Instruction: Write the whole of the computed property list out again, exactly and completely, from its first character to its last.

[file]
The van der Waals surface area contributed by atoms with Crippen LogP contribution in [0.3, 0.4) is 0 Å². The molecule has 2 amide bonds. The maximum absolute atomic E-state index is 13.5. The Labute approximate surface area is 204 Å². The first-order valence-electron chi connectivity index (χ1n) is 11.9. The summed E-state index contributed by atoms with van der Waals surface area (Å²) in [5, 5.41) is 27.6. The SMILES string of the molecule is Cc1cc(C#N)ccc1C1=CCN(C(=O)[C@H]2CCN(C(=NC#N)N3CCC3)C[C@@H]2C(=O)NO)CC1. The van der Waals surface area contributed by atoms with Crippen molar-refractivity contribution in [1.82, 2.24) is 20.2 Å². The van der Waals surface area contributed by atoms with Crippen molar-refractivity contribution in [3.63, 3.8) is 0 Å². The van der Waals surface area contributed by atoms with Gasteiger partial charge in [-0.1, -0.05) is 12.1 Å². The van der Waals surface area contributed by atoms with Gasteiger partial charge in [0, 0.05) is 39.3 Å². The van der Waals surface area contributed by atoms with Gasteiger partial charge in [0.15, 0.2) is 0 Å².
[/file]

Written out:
The van der Waals surface area contributed by atoms with Crippen LogP contribution in [0.3, 0.4) is 0 Å². The molecule has 2 amide bonds. The maximum absolute atomic E-state index is 13.5. The Labute approximate surface area is 204 Å². The first-order valence-electron chi connectivity index (χ1n) is 11.9. The summed E-state index contributed by atoms with van der Waals surface area (Å²) in [5, 5.41) is 27.6. The SMILES string of the molecule is Cc1cc(C#N)ccc1C1=CCN(C(=O)[C@H]2CCN(C(=NC#N)N3CCC3)C[C@@H]2C(=O)NO)CC1. The van der Waals surface area contributed by atoms with Crippen molar-refractivity contribution in [1.82, 2.24) is 20.2 Å². The van der Waals surface area contributed by atoms with Crippen molar-refractivity contribution in [3.63, 3.8) is 0 Å². The van der Waals surface area contributed by atoms with Gasteiger partial charge in [-0.1, -0.05) is 12.1 Å². The van der Waals surface area contributed by atoms with Gasteiger partial charge in [0, 0.05) is 39.3 Å². The van der Waals surface area contributed by atoms with Gasteiger partial charge in [0.15, 0.2) is 0 Å².